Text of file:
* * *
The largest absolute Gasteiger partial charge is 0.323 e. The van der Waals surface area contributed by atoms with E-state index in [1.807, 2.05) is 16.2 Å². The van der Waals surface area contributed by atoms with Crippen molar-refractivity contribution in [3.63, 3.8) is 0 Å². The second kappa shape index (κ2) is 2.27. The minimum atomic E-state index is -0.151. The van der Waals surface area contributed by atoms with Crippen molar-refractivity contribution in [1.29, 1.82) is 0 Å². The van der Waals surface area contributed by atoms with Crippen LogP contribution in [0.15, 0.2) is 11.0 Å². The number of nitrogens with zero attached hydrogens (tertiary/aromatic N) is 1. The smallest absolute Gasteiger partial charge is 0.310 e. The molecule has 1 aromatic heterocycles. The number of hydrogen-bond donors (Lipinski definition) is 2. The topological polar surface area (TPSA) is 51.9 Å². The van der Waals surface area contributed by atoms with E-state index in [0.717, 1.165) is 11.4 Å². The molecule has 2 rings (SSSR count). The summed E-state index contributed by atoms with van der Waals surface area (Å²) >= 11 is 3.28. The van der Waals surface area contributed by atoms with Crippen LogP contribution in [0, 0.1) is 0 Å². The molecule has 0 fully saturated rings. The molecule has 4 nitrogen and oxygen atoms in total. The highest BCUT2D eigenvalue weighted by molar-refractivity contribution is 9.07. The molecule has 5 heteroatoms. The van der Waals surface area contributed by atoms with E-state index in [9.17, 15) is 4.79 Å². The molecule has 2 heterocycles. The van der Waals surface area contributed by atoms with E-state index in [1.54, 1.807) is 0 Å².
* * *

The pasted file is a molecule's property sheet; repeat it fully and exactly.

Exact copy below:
The largest absolute Gasteiger partial charge is 0.323 e. The van der Waals surface area contributed by atoms with E-state index in [1.807, 2.05) is 16.2 Å². The van der Waals surface area contributed by atoms with Crippen molar-refractivity contribution in [3.63, 3.8) is 0 Å². The second kappa shape index (κ2) is 2.27. The minimum atomic E-state index is -0.151. The van der Waals surface area contributed by atoms with Crippen molar-refractivity contribution in [1.29, 1.82) is 0 Å². The van der Waals surface area contributed by atoms with Crippen LogP contribution in [0.15, 0.2) is 11.0 Å². The number of nitrogens with zero attached hydrogens (tertiary/aromatic N) is 1. The smallest absolute Gasteiger partial charge is 0.310 e. The molecule has 1 aromatic heterocycles. The number of hydrogen-bond donors (Lipinski definition) is 2. The topological polar surface area (TPSA) is 51.9 Å². The van der Waals surface area contributed by atoms with E-state index in [0.717, 1.165) is 11.4 Å². The molecule has 2 rings (SSSR count). The summed E-state index contributed by atoms with van der Waals surface area (Å²) >= 11 is 3.28. The van der Waals surface area contributed by atoms with Crippen LogP contribution in [0, 0.1) is 0 Å². The molecule has 0 fully saturated rings. The molecule has 4 nitrogen and oxygen atoms in total. The highest BCUT2D eigenvalue weighted by molar-refractivity contribution is 9.07. The molecule has 5 heteroatoms. The van der Waals surface area contributed by atoms with E-state index in [9.17, 15) is 4.79 Å². The molecule has 2 heterocycles. The van der Waals surface area contributed by atoms with E-state index in [1.54, 1.807) is 0 Å².